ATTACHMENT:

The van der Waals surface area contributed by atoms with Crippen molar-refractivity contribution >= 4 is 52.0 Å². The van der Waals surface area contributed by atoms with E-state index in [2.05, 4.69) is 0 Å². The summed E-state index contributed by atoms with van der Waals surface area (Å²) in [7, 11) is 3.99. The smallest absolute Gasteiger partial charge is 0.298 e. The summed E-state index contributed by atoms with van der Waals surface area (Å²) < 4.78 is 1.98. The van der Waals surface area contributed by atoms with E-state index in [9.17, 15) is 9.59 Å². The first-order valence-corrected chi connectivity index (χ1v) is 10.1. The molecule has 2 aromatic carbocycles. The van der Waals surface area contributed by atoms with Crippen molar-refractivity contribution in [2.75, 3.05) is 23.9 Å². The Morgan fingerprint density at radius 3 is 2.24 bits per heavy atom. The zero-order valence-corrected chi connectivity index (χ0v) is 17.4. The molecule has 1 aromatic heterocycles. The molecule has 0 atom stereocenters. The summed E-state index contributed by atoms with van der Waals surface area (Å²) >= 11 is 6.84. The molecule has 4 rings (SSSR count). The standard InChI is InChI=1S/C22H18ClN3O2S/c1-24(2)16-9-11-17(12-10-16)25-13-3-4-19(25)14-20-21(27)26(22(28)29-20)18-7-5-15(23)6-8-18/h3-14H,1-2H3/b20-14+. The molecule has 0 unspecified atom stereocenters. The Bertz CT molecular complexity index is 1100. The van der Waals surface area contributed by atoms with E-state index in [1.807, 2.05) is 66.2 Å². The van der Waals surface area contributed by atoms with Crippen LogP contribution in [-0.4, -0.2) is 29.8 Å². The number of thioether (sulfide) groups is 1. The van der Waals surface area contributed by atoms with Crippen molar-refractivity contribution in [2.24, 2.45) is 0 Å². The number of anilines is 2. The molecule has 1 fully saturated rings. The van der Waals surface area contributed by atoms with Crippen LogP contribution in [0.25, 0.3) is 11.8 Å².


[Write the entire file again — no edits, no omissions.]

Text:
The van der Waals surface area contributed by atoms with Crippen molar-refractivity contribution >= 4 is 52.0 Å². The van der Waals surface area contributed by atoms with E-state index in [2.05, 4.69) is 0 Å². The summed E-state index contributed by atoms with van der Waals surface area (Å²) in [7, 11) is 3.99. The smallest absolute Gasteiger partial charge is 0.298 e. The summed E-state index contributed by atoms with van der Waals surface area (Å²) < 4.78 is 1.98. The van der Waals surface area contributed by atoms with E-state index in [9.17, 15) is 9.59 Å². The first-order valence-corrected chi connectivity index (χ1v) is 10.1. The molecule has 2 aromatic carbocycles. The van der Waals surface area contributed by atoms with Crippen molar-refractivity contribution in [2.75, 3.05) is 23.9 Å². The Morgan fingerprint density at radius 3 is 2.24 bits per heavy atom. The zero-order valence-corrected chi connectivity index (χ0v) is 17.4. The molecule has 1 aromatic heterocycles. The molecule has 0 atom stereocenters. The summed E-state index contributed by atoms with van der Waals surface area (Å²) >= 11 is 6.84. The molecule has 4 rings (SSSR count). The standard InChI is InChI=1S/C22H18ClN3O2S/c1-24(2)16-9-11-17(12-10-16)25-13-3-4-19(25)14-20-21(27)26(22(28)29-20)18-7-5-15(23)6-8-18/h3-14H,1-2H3/b20-14+. The molecule has 0 unspecified atom stereocenters. The Bertz CT molecular complexity index is 1100. The van der Waals surface area contributed by atoms with E-state index in [1.807, 2.05) is 66.2 Å². The van der Waals surface area contributed by atoms with Crippen LogP contribution in [-0.4, -0.2) is 29.8 Å². The number of thioether (sulfide) groups is 1. The van der Waals surface area contributed by atoms with Crippen molar-refractivity contribution in [2.24, 2.45) is 0 Å². The number of anilines is 2. The molecule has 1 fully saturated rings. The van der Waals surface area contributed by atoms with Crippen LogP contribution in [0.25, 0.3) is 11.8 Å².